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Aug. 26, 2019, 5:22 a.m. EDT

Trump says China called twice to restart trade talks

Dow futures up by over 200 points

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By Steve Goldstein, MarketWatch


Getty Images
US President Donald Trump talks to France's President Emmanuel Macron as G7 leaders and guests gather for a family picture in front of the Biarritz lighthouse on the second day of the annual G7 summit on August 25, 2019 in Biarritz, France.

In a comment that moved financial markets, President Donald Trump on Monday said serious negotiations with China will begin after the U.S. received two “very good calls” from Beijing.

“China called last night our top trade people and said let’s get back to the table,” the president said after meeting Egyptian President Abdel-Fattah el-Sissi. “I have great respect for it.”

Trump said “we are going to start talking very seriously.” He says the Chinese want to make a deal and he thinks one will finally be reached. Trump says he’ll say more about China later Monday.

China’s foreign ministry meanwhile said it wasn’t aware of any such calls and that a U.S.-China decoupling will lead to market chaos, according to wire reports.

After the Dow Jones Industrial Average /zigman2/quotes/210598065/realtime DJIA -0.15%  dropped 623 points on Friday, U.S. stock futures /zigman2/quotes/209948968/delayed ES00 -0.07%   /zigman2/quotes/210407078/delayed YM00 -0.10%   were higher in the early hours of Monday morning.

The dollar rose against the Japanese yen /zigman2/quotes/210561789/realtime/sampled USDJPY -0.1143%  . Europe stocks /zigman2/quotes/210597999/delayed DX:DAX +0.06%    were a bit higher, with trading light with the U.K. market closed for a holiday.

A Chinese delegation had been expected to travel to Washington in September to continue talks and that remained the case even after Trump’s escalation following China’s tariff announcement last Friday.

After a breakdown in talks this spring, Trump and Xi agreed in June to resume negotiations. But talks in Shanghai in July ended with no indication of progress. Negotiators talked by phone this month and are due to meet again in Washington next month.

Trump last week hiked tariffs on China after China taxed some U.S. imports in retaliation for a previous round of imports levied by Trump.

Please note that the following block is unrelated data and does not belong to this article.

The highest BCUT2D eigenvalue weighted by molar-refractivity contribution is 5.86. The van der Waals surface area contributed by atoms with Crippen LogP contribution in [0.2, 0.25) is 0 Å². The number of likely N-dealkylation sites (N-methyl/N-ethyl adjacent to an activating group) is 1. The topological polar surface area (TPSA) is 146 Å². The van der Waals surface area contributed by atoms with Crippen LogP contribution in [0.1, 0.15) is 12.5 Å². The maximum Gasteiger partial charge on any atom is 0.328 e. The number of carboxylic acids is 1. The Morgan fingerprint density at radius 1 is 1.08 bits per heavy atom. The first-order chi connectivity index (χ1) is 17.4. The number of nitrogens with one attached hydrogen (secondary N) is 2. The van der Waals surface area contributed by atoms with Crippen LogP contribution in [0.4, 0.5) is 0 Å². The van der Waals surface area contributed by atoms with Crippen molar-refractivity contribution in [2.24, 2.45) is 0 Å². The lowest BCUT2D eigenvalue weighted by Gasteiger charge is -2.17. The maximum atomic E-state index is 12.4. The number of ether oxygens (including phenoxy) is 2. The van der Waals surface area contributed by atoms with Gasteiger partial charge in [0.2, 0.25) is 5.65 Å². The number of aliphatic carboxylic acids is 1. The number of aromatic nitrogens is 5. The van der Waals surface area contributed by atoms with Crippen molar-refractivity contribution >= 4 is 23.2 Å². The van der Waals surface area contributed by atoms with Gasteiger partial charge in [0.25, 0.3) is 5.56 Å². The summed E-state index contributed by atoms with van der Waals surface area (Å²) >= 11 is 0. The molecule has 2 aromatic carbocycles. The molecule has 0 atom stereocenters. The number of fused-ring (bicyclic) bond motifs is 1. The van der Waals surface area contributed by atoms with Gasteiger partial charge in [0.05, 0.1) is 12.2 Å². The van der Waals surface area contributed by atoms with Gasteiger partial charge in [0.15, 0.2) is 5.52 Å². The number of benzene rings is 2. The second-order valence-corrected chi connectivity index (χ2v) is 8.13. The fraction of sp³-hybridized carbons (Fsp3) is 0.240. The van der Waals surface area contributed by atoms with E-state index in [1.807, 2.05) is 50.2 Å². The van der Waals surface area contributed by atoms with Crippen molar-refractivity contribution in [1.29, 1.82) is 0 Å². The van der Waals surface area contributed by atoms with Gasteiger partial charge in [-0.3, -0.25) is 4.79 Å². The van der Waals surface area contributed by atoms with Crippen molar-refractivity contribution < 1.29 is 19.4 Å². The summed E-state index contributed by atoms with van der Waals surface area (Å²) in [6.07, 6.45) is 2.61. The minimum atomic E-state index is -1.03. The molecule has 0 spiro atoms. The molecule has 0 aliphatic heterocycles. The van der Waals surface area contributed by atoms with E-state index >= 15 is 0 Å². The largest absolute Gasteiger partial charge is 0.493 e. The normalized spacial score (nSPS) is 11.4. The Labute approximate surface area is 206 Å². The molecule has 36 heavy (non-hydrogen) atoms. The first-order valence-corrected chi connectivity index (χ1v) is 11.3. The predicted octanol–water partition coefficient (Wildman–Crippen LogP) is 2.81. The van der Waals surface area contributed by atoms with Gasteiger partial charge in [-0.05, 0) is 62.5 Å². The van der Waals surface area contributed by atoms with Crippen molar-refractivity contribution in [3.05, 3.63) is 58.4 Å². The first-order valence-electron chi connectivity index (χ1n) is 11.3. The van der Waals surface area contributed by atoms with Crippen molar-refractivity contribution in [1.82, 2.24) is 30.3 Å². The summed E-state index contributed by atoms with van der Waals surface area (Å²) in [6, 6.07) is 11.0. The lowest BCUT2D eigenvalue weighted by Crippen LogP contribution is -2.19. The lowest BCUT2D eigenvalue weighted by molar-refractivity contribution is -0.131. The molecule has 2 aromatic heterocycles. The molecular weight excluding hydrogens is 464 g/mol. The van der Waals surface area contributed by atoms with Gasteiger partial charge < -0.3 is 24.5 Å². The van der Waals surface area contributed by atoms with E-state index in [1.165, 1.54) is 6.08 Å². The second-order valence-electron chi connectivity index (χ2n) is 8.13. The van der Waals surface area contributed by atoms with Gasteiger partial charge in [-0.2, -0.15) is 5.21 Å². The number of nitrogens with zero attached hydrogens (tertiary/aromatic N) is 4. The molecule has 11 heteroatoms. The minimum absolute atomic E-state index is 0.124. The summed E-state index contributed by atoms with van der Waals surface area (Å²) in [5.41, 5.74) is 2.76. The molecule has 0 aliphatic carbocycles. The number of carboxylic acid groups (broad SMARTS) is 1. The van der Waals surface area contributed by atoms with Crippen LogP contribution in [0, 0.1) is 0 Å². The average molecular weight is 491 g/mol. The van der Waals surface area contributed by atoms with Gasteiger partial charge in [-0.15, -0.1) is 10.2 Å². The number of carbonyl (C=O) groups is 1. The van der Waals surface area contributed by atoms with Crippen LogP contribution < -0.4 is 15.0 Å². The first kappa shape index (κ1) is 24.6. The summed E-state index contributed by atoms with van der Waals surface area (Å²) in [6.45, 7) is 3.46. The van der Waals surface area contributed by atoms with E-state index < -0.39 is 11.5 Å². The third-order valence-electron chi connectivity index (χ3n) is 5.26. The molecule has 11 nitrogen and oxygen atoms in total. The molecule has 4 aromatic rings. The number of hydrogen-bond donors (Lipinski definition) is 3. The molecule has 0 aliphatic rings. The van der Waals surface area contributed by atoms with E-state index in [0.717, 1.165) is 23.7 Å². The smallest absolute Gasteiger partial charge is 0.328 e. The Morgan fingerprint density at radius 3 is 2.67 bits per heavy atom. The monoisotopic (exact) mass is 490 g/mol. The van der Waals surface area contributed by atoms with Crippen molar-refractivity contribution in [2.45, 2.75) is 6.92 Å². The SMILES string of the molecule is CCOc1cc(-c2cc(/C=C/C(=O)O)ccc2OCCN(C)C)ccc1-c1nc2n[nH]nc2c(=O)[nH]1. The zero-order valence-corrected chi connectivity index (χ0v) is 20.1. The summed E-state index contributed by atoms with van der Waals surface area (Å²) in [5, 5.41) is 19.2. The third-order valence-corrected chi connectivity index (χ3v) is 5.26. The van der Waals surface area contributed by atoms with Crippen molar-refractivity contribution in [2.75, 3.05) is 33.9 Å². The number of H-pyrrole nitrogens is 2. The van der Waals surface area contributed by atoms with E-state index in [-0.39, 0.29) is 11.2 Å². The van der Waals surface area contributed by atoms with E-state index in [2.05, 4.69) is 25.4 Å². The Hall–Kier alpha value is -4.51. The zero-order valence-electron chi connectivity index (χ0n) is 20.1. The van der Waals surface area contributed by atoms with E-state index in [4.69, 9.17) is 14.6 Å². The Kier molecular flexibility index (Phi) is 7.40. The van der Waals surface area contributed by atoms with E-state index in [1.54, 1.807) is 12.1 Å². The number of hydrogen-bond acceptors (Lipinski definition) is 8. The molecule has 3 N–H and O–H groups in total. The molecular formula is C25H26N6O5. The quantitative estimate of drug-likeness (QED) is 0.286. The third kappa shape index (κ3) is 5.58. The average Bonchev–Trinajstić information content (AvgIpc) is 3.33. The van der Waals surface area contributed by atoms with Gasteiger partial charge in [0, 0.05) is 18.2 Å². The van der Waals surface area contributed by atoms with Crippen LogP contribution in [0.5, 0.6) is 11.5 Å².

Trump also “ordered” U.S. corporations to find alternatives to doing business in China, and threatened to declare a national emergency to enforce it. Trump softened the threat Sunday, saying he would only consider it if China again responded with raising tariffs on American goods.

On Sunday, Trump seemed to express regret over the escalating trade war, which some analysts blame for signs of weakness in the U.S. and global economy.

But the White House later said Trump only regretted that he didn’t impose even higher tariffs on China.

<STRONG>— The Associated Press contributed to this report</STRONG>

/zigman2/quotes/210598065/realtime
US : Dow Jones Global
26,788.10
-39.54 -0.15%
Volume: 265.51M
Oct. 22, 2019 5:03p
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/zigman2/quotes/209948968/delayed
US : U.S.: CME
$ 2,992.50
-2.00 -0.07%
Volume: 119,609
Oct. 23, 2019 3:23a
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/zigman2/quotes/210407078/delayed
US : U.S.: CBOT
$ 26,736.00
-27.00 -0.10%
Volume: 24,467
Oct. 23, 2019 3:23a
loading...
/zigman2/quotes/210561789/realtime/sampled
US : Tullet Prebon
108.3610
-0.1240 -0.1143%
Volume: 0.0000
Oct. 23, 2019 4:33a
loading...
/zigman2/quotes/210597999/delayed
DAX
DX : Xetra Indices
12,762.04
+7.35 +0.06%
Volume: 13,876
Oct. 23, 2019 10:18a
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Steve Goldstein is MarketWatch markets editor for Europe. Follow him on Twitter: @MKTWgoldstein.

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